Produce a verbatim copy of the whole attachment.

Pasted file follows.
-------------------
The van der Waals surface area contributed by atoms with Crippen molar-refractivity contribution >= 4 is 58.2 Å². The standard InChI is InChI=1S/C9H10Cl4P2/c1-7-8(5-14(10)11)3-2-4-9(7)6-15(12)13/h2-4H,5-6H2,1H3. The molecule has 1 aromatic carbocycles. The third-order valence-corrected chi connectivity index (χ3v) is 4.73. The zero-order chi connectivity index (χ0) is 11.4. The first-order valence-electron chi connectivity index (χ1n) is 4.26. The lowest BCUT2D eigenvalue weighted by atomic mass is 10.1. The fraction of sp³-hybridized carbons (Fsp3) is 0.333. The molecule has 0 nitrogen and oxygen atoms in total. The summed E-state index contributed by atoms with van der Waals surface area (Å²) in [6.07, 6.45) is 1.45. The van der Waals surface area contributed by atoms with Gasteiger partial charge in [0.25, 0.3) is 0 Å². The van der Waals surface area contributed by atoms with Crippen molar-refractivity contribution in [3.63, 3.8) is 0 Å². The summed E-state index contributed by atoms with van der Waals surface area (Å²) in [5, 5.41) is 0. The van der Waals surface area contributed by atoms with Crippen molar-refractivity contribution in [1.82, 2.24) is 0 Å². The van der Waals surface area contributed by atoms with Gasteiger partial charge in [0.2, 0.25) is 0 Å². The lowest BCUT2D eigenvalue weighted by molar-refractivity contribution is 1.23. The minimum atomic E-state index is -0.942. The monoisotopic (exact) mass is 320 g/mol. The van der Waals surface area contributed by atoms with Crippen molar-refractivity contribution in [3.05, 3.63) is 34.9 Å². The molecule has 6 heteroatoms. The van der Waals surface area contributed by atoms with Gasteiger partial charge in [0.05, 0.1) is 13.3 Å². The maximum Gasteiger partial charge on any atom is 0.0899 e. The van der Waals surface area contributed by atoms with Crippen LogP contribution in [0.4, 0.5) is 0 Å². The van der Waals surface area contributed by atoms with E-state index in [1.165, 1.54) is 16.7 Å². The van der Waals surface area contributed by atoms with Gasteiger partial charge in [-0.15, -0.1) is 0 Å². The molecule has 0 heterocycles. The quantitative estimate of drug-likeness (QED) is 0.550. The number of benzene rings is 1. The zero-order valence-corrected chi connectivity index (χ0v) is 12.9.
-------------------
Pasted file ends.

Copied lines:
The van der Waals surface area contributed by atoms with Crippen molar-refractivity contribution >= 4 is 58.2 Å². The standard InChI is InChI=1S/C9H10Cl4P2/c1-7-8(5-14(10)11)3-2-4-9(7)6-15(12)13/h2-4H,5-6H2,1H3. The molecule has 1 aromatic carbocycles. The third-order valence-corrected chi connectivity index (χ3v) is 4.73. The zero-order chi connectivity index (χ0) is 11.4. The first-order valence-electron chi connectivity index (χ1n) is 4.26. The lowest BCUT2D eigenvalue weighted by atomic mass is 10.1. The fraction of sp³-hybridized carbons (Fsp3) is 0.333. The molecule has 0 nitrogen and oxygen atoms in total. The summed E-state index contributed by atoms with van der Waals surface area (Å²) in [6.07, 6.45) is 1.45. The van der Waals surface area contributed by atoms with Gasteiger partial charge in [0.25, 0.3) is 0 Å². The van der Waals surface area contributed by atoms with Crippen molar-refractivity contribution in [3.63, 3.8) is 0 Å². The summed E-state index contributed by atoms with van der Waals surface area (Å²) in [5, 5.41) is 0. The van der Waals surface area contributed by atoms with Crippen molar-refractivity contribution in [1.82, 2.24) is 0 Å². The van der Waals surface area contributed by atoms with Gasteiger partial charge in [0.2, 0.25) is 0 Å². The lowest BCUT2D eigenvalue weighted by molar-refractivity contribution is 1.23. The minimum atomic E-state index is -0.942. The monoisotopic (exact) mass is 320 g/mol. The van der Waals surface area contributed by atoms with Crippen molar-refractivity contribution in [3.05, 3.63) is 34.9 Å². The molecule has 6 heteroatoms. The van der Waals surface area contributed by atoms with Gasteiger partial charge in [0.05, 0.1) is 13.3 Å². The maximum Gasteiger partial charge on any atom is 0.0899 e. The van der Waals surface area contributed by atoms with Crippen LogP contribution in [0.4, 0.5) is 0 Å². The van der Waals surface area contributed by atoms with E-state index in [1.165, 1.54) is 16.7 Å². The van der Waals surface area contributed by atoms with Gasteiger partial charge in [-0.15, -0.1) is 0 Å². The molecule has 0 heterocycles. The quantitative estimate of drug-likeness (QED) is 0.550. The number of benzene rings is 1. The zero-order valence-corrected chi connectivity index (χ0v) is 12.9.